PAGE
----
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Assumed basis of PPM

Assumed basis of PPM

(OP)
I see "PPM" used as a (dimensionless) unit of gas species concentration quite a lot. I kind of assume it's normally an implied mole (volume) fraction, but don't really know why. Or if others do too. Indeed I can't remember ever seeing it clarified in print, just "PPM".

Any/all anecdotal evidence welcomed.

Steve

RE: Assumed basis of PPM

An interesting question. Wiki has a section on this exact question.

RE: Assumed basis of PPM

Yes, an interesting question. For automotive exhaust gas analysis mass fraction would be logical (eg regulations usually specify mass limits for regulated emissions).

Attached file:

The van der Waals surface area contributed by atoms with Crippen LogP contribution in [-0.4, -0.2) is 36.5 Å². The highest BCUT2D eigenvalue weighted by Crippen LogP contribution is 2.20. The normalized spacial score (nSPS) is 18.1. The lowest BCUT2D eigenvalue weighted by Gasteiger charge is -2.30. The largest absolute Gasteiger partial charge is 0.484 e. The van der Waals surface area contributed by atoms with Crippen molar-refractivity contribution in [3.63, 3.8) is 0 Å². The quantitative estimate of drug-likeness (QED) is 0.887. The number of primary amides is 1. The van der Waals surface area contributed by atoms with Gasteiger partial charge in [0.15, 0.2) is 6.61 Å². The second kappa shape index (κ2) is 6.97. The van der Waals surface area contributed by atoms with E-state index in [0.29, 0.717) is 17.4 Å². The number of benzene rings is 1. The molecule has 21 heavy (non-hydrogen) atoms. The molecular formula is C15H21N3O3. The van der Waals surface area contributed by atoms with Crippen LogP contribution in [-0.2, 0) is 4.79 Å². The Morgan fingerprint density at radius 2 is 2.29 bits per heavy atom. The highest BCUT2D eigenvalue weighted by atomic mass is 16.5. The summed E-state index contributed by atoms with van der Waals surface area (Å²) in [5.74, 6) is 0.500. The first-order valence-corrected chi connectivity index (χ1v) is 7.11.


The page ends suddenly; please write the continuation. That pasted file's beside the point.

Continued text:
je suis charlie

RE: Assumed basis of PPM

It is good practice in science or engineering to never assume anything. As a mechanical design engineer, the most common use of "ppm" I see is with material linear CTE. The imperial units are typically inch/(inch*degF), which for most metals is a value in 10^-6 range. So "ppm" is often used to denote the value.

RE: Assumed basis of PPM

(OP)
"never assume anything"

True. So frustrating when publications don't feel the need to include vital information like this (mass vs volume ratio).

I did a straw poll around some of my colleagues to see if anyone knew whether the 21% oxygen in typical atmospheric air was by volume or by mass. Most looked a bit uneasy and didn't really know the correct answer.

Steve

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